The Washington State Chapter of the American Gold Stars Mothers want to thank the American Legion, VFW and Les (I don’t have his email) for allowing us to use The American Legion Hall. We we able to assemble 120 Art Therapy kits that the American RedCross/ JBLM will be distributing to Veterans at Madigan/or at the WA State Veteran Homes.
Eric Levi Ward may be gone, but his legacy and spirit lives on with his mother, Monica McNeal. She is president of the Washington state chapter of American Gold Star Mothers, a nonprofit organization that no one would willingly want to be part of. Its members share one thing in common – the death of a son or daughter serving in the armed forces.
If you attended the Veterans Day ceremony at the Edmonds Veterans Plaza, you may have spotted the 57- year-old, who relocated to Edmonds recently. She was hard to miss, as she and other members, dressed head-to-toe in their traditional white uniforms, handed out commemorative pins to all Vietnam War veterans.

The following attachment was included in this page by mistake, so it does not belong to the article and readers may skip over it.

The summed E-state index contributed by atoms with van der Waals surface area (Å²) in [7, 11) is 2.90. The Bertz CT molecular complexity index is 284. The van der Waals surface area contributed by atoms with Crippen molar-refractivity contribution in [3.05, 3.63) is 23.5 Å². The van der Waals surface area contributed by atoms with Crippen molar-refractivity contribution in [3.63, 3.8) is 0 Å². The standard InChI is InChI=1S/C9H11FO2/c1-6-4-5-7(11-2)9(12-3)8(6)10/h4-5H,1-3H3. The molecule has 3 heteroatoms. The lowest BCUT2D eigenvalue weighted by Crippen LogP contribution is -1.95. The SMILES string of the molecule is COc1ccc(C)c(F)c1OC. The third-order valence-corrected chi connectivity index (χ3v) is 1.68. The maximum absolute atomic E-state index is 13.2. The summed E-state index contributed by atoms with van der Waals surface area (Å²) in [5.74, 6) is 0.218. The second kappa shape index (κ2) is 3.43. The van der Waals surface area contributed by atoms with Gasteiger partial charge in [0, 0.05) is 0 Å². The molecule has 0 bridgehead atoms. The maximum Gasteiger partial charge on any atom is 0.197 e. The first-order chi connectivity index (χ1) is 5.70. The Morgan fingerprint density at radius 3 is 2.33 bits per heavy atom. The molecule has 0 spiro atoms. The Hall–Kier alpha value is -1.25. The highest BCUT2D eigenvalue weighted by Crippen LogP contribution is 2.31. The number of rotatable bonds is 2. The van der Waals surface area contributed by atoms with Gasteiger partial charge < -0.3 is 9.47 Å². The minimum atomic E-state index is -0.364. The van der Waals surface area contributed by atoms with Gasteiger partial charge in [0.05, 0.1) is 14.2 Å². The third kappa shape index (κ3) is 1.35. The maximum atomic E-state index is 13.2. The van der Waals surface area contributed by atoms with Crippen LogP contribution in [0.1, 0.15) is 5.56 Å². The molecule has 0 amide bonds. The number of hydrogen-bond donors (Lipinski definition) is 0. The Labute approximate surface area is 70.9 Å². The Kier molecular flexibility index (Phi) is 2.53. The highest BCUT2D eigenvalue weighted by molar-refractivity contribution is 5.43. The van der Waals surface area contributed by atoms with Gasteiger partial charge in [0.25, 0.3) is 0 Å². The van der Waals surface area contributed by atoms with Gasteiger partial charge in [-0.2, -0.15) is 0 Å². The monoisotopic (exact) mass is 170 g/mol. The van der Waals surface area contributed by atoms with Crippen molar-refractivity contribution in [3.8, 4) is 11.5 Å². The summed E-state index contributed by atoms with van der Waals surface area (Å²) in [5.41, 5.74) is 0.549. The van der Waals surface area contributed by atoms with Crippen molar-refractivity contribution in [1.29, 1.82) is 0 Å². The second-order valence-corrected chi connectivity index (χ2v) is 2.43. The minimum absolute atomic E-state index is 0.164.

After Eric Ward graduated from Mount Si High School in Snoqualmie in 2008, he promised his mother he’d go to college.
But first, he told her, he felt he had to serve as a Marine grunt and work his way up to officer. McNeal understood his motivation. After all, he would be a fourth-generation Marine, following in his father, grandfather and great-grandfather’s footsteps. “I reminded him that we have a war going on, and he said, ‘Mom, I know, that’s why I have to go.’ So he had that DNA to serve.”
Since he lived west of the Mississippi, Eric was due to attend boot camp at Camp Pendleton in Southern California. But he insisted on training on the East Coast, as his father Steven did. “He was able to pull some strings and attend boot camp at Parris Island,” McNeal said, referring to the Marine recruit depot in South Carolina.
Eric was assigned to 2nd Battalion, 2nd Marine Regiment, 2nd Marine Division, II Marine Expeditionary Force, from Camp Lejeune, North Carolina. His life ended Feb. 21, 2010, while supporting combat operations in Afghanistan’s Helmand province.
“From the day he graduated from boot camp to the day he was killed, he was a Marine for 16 months,” McNeal said.
Her eyes grow moist as she recalls that terrible day.
“He was on a convoy mission when one of the Humvee broke down. Everyone had to get out of their vehicles and secure the area. But then a sandstorm came, and Eric and his friend Adam Peak went to a building to get away from the storm. At that point, Eric stepped on an IED.”
An improvised explosive device.
Eric was 19. Peak was killed as well. He was 25.
(Photo and text courtesy Edmonds Beacon)